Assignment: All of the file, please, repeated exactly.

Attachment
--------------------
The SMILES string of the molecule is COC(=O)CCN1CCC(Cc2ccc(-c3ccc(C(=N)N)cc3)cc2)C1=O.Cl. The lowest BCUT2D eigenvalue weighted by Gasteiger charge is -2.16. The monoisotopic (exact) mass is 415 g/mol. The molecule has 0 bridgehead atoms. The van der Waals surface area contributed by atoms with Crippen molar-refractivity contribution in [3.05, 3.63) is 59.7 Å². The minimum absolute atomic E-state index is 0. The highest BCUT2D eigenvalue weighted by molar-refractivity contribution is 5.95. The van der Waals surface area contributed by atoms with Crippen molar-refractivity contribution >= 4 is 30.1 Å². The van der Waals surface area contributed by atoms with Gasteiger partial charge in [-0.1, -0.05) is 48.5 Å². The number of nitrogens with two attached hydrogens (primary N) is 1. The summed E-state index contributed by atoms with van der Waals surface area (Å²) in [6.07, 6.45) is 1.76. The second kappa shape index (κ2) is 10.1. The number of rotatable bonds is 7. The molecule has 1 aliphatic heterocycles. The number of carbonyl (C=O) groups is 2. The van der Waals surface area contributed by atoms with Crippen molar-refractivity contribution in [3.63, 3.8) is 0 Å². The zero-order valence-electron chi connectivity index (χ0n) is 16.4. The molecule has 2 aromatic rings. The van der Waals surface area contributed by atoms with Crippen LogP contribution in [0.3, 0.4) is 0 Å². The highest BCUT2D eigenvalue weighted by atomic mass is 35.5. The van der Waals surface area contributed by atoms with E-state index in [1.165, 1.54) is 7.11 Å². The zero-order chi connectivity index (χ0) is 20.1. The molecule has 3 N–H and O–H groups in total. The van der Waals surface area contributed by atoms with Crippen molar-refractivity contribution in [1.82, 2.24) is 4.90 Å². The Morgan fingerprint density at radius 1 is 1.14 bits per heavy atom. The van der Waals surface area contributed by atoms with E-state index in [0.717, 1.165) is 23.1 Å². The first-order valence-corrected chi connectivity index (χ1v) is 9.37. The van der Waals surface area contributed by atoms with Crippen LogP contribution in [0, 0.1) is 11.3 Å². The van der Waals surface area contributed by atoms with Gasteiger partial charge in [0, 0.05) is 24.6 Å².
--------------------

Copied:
The SMILES string of the molecule is COC(=O)CCN1CCC(Cc2ccc(-c3ccc(C(=N)N)cc3)cc2)C1=O.Cl. The lowest BCUT2D eigenvalue weighted by Gasteiger charge is -2.16. The monoisotopic (exact) mass is 415 g/mol. The molecule has 0 bridgehead atoms. The van der Waals surface area contributed by atoms with Crippen molar-refractivity contribution in [3.05, 3.63) is 59.7 Å². The minimum absolute atomic E-state index is 0. The highest BCUT2D eigenvalue weighted by molar-refractivity contribution is 5.95. The van der Waals surface area contributed by atoms with Crippen molar-refractivity contribution >= 4 is 30.1 Å². The van der Waals surface area contributed by atoms with Gasteiger partial charge in [-0.1, -0.05) is 48.5 Å². The number of nitrogens with two attached hydrogens (primary N) is 1. The summed E-state index contributed by atoms with van der Waals surface area (Å²) in [6.07, 6.45) is 1.76. The second kappa shape index (κ2) is 10.1. The number of rotatable bonds is 7. The molecule has 1 aliphatic heterocycles. The number of carbonyl (C=O) groups is 2. The van der Waals surface area contributed by atoms with Crippen molar-refractivity contribution in [3.63, 3.8) is 0 Å². The zero-order valence-electron chi connectivity index (χ0n) is 16.4. The molecule has 2 aromatic rings. The van der Waals surface area contributed by atoms with Crippen LogP contribution in [0.3, 0.4) is 0 Å². The highest BCUT2D eigenvalue weighted by atomic mass is 35.5. The van der Waals surface area contributed by atoms with E-state index in [1.165, 1.54) is 7.11 Å². The zero-order chi connectivity index (χ0) is 20.1. The molecule has 3 N–H and O–H groups in total. The van der Waals surface area contributed by atoms with Crippen molar-refractivity contribution in [1.82, 2.24) is 4.90 Å². The Morgan fingerprint density at radius 1 is 1.14 bits per heavy atom. The van der Waals surface area contributed by atoms with E-state index in [0.717, 1.165) is 23.1 Å². The first-order valence-corrected chi connectivity index (χ1v) is 9.37. The van der Waals surface area contributed by atoms with Crippen LogP contribution in [0, 0.1) is 11.3 Å². The van der Waals surface area contributed by atoms with Gasteiger partial charge in [0, 0.05) is 24.6 Å².